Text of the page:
She helped create the literary genre known as “Southern Gothic.” But more than anything else, Carson McCullers wrote with penetrating insight about loneliness and suffering.
Born as Lula Carson Smith in Columbus in 1917, she went to New York for college and married Reeves McCullers, the beginning of a complex and destructive relationship. In 1940, McCullers published her first novel, The Heart is a Lonely Hunter, a critical and commercial success followed by the controversial Reflections in a Golden Eye. Her short story “The Ballad of the Sad Café,” is considered her best work.
With Tennessee Williams’ encouragement, McCullers turned her novel, The Member of the Wedding, into a successful Broadway play. McCullers and her husband divorced and then remarried before he committed suicide in 1953. Her life was marked by physical pain and mental suffering: a series of strokes left her in a wheelchair before her death at age 50.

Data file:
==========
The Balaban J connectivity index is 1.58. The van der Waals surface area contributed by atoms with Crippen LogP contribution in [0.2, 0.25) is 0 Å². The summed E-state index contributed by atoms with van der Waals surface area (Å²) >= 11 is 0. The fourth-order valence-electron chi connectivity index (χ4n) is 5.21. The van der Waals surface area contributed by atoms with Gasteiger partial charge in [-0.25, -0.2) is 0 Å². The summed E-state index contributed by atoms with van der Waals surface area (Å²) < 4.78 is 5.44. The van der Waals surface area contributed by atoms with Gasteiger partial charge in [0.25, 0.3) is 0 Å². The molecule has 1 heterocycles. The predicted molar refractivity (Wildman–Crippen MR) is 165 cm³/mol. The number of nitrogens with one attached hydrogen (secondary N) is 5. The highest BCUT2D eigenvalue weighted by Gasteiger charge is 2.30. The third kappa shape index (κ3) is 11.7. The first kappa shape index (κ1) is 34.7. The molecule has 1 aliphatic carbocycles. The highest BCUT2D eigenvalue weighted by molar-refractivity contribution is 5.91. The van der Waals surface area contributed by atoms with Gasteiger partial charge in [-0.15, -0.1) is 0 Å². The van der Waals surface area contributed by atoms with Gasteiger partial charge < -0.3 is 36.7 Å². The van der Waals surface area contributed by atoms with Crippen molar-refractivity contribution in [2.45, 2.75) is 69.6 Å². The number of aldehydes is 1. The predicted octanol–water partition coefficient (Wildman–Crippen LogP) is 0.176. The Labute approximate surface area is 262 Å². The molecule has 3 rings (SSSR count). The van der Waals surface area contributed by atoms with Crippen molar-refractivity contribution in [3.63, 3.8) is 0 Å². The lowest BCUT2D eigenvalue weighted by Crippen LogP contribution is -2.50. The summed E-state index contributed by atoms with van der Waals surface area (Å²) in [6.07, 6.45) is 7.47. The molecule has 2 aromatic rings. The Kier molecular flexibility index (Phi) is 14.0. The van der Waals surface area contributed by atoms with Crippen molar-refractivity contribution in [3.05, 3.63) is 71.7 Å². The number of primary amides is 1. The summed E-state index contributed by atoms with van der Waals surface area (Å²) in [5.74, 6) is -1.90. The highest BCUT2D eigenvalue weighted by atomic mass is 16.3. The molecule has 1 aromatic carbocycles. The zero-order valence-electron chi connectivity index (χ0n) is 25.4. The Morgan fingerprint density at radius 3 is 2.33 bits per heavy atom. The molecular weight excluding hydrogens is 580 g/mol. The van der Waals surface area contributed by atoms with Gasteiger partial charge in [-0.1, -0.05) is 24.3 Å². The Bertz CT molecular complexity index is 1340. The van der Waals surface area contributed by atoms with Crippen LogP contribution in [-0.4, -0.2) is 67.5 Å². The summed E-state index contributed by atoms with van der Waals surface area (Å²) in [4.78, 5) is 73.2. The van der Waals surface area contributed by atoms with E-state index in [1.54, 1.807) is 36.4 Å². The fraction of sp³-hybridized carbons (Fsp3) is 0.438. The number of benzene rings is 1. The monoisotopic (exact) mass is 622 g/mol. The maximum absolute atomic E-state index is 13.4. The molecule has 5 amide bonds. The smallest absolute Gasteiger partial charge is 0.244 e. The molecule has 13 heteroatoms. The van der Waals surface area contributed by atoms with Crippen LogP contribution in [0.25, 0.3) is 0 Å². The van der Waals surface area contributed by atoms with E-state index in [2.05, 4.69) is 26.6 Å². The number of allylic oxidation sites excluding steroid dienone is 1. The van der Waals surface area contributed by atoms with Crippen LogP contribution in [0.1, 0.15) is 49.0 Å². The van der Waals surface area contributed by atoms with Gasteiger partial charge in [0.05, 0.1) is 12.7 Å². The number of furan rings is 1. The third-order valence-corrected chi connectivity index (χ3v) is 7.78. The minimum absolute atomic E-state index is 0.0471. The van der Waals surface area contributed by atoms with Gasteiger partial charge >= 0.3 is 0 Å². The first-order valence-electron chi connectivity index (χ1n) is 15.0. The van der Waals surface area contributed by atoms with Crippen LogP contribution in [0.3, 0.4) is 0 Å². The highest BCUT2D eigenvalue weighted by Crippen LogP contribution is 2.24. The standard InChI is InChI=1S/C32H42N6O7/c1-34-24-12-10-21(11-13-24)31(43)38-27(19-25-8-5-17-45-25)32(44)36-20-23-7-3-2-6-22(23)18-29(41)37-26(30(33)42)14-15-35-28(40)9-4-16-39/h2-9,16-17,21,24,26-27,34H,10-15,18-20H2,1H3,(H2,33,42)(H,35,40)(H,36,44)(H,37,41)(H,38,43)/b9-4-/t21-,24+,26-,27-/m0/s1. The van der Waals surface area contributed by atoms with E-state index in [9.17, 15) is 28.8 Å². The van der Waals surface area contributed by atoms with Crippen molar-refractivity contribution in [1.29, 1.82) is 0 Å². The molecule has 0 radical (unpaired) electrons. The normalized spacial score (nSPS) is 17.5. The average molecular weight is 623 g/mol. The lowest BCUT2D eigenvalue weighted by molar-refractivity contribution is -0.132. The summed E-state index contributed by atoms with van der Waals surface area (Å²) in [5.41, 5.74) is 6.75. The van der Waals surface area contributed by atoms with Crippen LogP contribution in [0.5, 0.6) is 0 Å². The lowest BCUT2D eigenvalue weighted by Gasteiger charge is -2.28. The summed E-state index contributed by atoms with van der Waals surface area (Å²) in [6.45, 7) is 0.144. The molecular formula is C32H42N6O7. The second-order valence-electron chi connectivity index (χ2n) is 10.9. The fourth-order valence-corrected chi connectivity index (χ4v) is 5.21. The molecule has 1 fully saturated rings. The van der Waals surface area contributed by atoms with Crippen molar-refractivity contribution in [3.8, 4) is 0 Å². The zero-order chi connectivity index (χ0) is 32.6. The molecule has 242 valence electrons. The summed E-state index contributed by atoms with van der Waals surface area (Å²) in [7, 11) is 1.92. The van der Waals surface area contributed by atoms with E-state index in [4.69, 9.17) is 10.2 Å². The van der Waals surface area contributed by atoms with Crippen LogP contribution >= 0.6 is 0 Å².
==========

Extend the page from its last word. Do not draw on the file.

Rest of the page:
The lonely writer who wrote so hauntingly of the human desire to connect with others was born on February 19, 1917, Today in Georgia History.